They'll hear me, too, attempt the precarious dance of reporting both accurately and humanely on people in crisis. At least one critic accused me of getting "too close for comfort" to Tess and her mother in Dopesick, but for the record: There are scant journalistic guidelines for what to do when your main subject in a book is brutally murdered.
What did I do? I put down my notebook, and I did what I would do for any friend in mourning: I showed up. I made her mother soup. And, with my notebook and iPhone obviously in hand, I kept showing up any time Patricia asked--whether she needed a ride to view her daughter's body at the funeral home or wanted me to fly to Las Vegas with her months later (at my own expense), not knowing then whether it would result in a follow-up project or a story.
To do good journalism, I have often written and said, you must be transparent with your sources, and always, always be a human being first. What you're after, above all, is to get as close to the raw truth as possible, and it's possible--essential, actually--to be truthful without being robotic. As the great Equal Justice Initiative founder Bryan Stevenson explains in Just Mercy: It's impossible to understand important things from a distance. "You have to get close."
Among my favorite things about working on Finding Tess--especially after writing three books, essentially at home, typing away with only my dogs on the floor next to me--was having a full-time colleague like Emily to help me strategize. Though she's half my age and specializes in audio storytelling, she was the perfect collaborator: open and resourceful, and as tough as she is kind.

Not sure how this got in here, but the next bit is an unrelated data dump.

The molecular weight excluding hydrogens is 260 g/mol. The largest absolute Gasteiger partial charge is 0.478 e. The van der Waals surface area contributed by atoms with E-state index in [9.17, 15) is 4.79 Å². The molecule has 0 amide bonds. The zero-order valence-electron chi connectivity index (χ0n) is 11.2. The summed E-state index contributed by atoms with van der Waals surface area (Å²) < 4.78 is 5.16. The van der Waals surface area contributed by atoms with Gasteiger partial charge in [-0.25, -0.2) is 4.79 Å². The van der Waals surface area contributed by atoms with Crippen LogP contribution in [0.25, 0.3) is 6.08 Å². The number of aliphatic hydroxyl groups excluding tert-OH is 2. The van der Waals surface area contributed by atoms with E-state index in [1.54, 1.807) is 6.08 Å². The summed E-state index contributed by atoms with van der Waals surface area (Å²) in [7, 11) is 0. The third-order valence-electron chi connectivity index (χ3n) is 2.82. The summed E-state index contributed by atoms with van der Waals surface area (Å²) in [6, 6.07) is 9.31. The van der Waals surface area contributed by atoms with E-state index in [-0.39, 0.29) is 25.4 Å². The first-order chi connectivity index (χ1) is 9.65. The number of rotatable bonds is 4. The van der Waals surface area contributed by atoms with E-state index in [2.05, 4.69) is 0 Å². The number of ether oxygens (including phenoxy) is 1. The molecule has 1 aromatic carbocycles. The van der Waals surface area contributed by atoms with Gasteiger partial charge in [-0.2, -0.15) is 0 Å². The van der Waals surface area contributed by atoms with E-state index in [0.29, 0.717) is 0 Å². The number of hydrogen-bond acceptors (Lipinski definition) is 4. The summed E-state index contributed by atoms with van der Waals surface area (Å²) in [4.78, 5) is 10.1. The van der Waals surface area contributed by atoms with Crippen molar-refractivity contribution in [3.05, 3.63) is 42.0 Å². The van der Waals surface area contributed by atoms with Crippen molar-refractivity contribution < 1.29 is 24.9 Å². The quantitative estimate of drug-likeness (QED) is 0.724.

Emily pushed me to interview reluctant sources. And she taught me to shut up while I did--a challenge for someone who's worked in print for more than three decades, accustomed to hmm-hmming and interrupting interviewees with way too many follow-up questions.
She and our editor, Collin Campbell, pushed me to write for the ear more than the eye. (Avoid compound sentences. When you find yourself using dashes to insert phrases, restructure the sentence to keep it simple and aurally digestible.)
In audio, the tape leads the way. I had never noticed this before as a listener, but with audio stories, interviewees typically talk for longer stretches than they do in books and articles because hearing the ums and false starts and the all-too-human stammers and regional accents helps build character and tone. So does hearing Tess click her baby into his car seat, or hearing Patricia's wind chimes eerily match Tess's mood.
Among my favorite moments in the project is when Emily and I ask the dynamo addiction-medicine doctor Jennifer Wells to talk about her frustrations with people who stigmatize MAT users. Wells answers by letting out a colossal, four-seconds-long sigh.
That sigh contained multitudes. You could feel within that sigh the sighs of mothers and sons, of grieving children and friends. The un-sighed sighs of the 400,000 Americans who, like Tess, are no longer around to tell us their stories.
"I'm exhausted, just saying it again and again," Wells says. Then she reconsiders: "Not really. I'll go on forever."
Now that I've spent the better part of seven years reporting on the opioid crisis, I feel the same way. Like my journalistic hero, the reporter and author Sonia Nazario, I feel it's not just my right to opine, as I do in Finding Tess, my belief that "the bias against MAT is the number one barrier to turning the opioid crisis back." It's actually my responsibility to say such things.
Too many people have died for journalists like me to continue mincing words.
As Tess Henry told me the first time we met, "We need urgent care for the addicted."
In Finding Tess, we hear those words play out, in word and deed, as we see the kind of urgent care Tess could only dream of start to come to fruition, in her own hometown and elsewhere. We see it beginning to play out in churches and schools, in police departments, and in hospital ERs.
As the companies that fueled the opioid crisis begin to be held to account in courtrooms across America, it's important to listen to people like Tess, to hear from those who were addicted initially through no fault of their own but rather at the manipulative hands of greed-fueled executives.
Only then will Americans replace ignorance and stigma with understanding. Only then will they begin to replace their own sighs not just with empathy but also with action.